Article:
Mwiya Musokotwane is building a new city in Zambia, and raising capital to expand the model throughout Africa. He is the co-founder and CEO of Thebe Investment Management, which is building Nkwashi, a new city project. Our discussion ranges from new city projects, to African development, to state capacity.Read More
One of the most important considerations in building a charter city is location. Building a charter city in the wrong location will inevitably lead to failure, while getting the location right can obscure substandard performance on other important questions facing a charter city. There are three key attributes of location, 1) legal autonomy, 2) potential population, 3) trade patterns.
Charter cities, by definition, have substantial degrees of legal autonomy. As such, the first and most important consideration for the location of a charter city is legal autonomy. This can be understood broadly as the relationship of the charter city to the host country. The host country must pass legislation which grants legal autonomy to the charter city, as well as being able to credibly commit, at least on certain margins, to respect the autonomy indefinitely into the future.
It’s possible to learn about the profile of potential host countries by examining projects similar to charter cities. Shenzhen, born out of a special economic zone, is arguably the city which most closely resembles a charter city. The special economic zone in Shenzhen had significantly more autonomy than most special economic zones and was sufficiently large to incorporate the future growth of the city. Another important project which is comparable to charter cities is the Dubai International Financial Center (DIFC) and its successors, Abu Dhabi Global Market and Qatar Financial Center. The DIFC imported common law to create a successful financial center, demonstrating the possibility of creating legal systems from scratch for charter cities.
China, Dubai, Abu Dhabi, and Qatar are all autocratic states suggesting likely host countries to be autocratic. On the other hand, Honduras, a flawed democracy, has passed legislation which allows the creation of a charter city. That being said, six years have since passed and no projects have been approved in Honduras, at least publicly.
In general, high income countries are less likely to support charter cities. The most potential in charter cities is in low income countries, as they have the most catch up potential. Low income countries also, in general, have higher variance in making policy than high income countries. As charter cities are not within the usual policy prescriptions, higher variance translates to increased likelihood of passing charter cities legislation.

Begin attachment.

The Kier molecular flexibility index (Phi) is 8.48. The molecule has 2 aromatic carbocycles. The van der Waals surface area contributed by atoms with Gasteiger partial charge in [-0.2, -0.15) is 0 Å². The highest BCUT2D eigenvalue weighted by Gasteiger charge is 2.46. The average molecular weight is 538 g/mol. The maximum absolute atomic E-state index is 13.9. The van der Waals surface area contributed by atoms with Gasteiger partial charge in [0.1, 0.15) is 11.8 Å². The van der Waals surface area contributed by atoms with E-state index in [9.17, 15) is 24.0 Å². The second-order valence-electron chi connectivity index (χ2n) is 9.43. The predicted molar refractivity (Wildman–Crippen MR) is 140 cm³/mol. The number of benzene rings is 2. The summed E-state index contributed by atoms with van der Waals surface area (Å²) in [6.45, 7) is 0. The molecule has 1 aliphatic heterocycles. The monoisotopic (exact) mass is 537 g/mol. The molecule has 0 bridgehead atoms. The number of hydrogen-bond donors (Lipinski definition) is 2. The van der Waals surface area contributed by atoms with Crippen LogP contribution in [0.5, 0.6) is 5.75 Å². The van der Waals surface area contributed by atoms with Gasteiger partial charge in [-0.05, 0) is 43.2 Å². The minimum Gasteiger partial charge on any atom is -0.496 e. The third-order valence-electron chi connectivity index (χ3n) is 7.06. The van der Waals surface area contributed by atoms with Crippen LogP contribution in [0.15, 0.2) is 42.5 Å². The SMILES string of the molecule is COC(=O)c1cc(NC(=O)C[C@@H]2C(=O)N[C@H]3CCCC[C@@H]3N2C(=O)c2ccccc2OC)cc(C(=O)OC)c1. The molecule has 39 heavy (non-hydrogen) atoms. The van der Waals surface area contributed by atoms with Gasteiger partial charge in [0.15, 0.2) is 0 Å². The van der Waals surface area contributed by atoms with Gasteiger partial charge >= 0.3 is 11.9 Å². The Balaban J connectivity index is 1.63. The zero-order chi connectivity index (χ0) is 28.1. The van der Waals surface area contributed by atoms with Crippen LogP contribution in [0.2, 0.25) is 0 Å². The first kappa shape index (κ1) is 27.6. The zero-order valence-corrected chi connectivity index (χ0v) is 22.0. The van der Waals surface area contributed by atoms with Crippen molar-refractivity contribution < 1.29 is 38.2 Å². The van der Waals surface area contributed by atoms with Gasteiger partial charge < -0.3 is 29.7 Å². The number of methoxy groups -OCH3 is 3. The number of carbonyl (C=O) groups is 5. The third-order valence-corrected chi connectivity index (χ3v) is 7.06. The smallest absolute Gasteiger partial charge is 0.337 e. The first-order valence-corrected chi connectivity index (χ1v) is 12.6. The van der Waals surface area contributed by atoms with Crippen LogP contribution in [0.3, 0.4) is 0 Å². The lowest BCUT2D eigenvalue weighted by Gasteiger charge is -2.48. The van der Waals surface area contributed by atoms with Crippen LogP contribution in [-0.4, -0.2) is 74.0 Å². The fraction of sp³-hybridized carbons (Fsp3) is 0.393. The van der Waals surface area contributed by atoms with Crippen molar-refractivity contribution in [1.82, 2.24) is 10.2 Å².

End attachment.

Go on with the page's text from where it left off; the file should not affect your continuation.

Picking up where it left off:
The second important consideration in where to build a charter city is potential population. Where is the potential population going to be drawn from? New cities are constructed in rapidly urbanizing populations. In an urbanized country, a charter city would have to compete with existing cities for residents. In rapidly urbanizing countries, there’s an existing population of residents already moving to cities, making it easier for the charter city to rapidly grow.
High income countries tend to be rapidly urbanized. Latin America, surprisingly, is more urbanized than Europe. Much of Asia is urbanizing very rapidly, while Africa is urbanizing most rapidly.
The third important consideration in where to build a city is trade routes. Historically cities are built on trade routes, or in the case of most mountain cities, to extract resources. Charter cities are no different. The challenge is that many of the good locations have likely already been ‘taken’. However, it is easy to imagine someone making a similar critique about China in 1980 and we know how that turned out. More specifically, when forecasting there are two important changes in trade patterns which will allow the rise of new cities.
The first is global warming. Global warming will defrost a portion of the permafrost in Siberia, opening it up to farming and trade. Additionally, permafrost will make certain existing cities increasingly inhospitable, encouraging their residents to move. Further research needs to be done, or perhaps simply found, but cities with 50-year time horizons should begin thinking about the impact of global warming on trading patterns.
The second change in trading patterns will come from innovations in transportation technology. The hyperloop, supersonic planes, and even drones could lead to significant changes in trading patterns. Again, forecasting these changes is outside the scope of this post, but it should be considered when considering where to locate a charter city.Read More
Paul Collier is a professor of economics and public policy in the Blavatnik School of Government at the University of Oxford. He is also a director of the International Growth Centre, the director of the Centre for the Study of African Economies, and a fellow of St Antony’s College, Oxford.
He is a prolific author, his most recent book being on the refugee crisis. He has also written extensively on the world’s poorest, immigration, and the environment. He recently wrote a report with Tim Besley, under David Cameron about how low income countries could escape the fragility trap, drawing on the state capacity literature.
Our discussion ranges from development to state-building, to the benefits, and sometimes perils of democracy.Read More
The sixth guest for the Innovative Governance Podcast is Patrik Schumacher. Patrik is the Principal at Zaha Hadid Architects. Originally a socialist, the financial crisis made him rethink his views, turning him into a libertarian. He has stirred up controversy in architectural circles for his pro-market views, and recently began advocating for free private cities.Read More
Wade Shepard, a journalist who writes on new cities has an article in Forbes which describes some of the challenges in categorizing new city projects.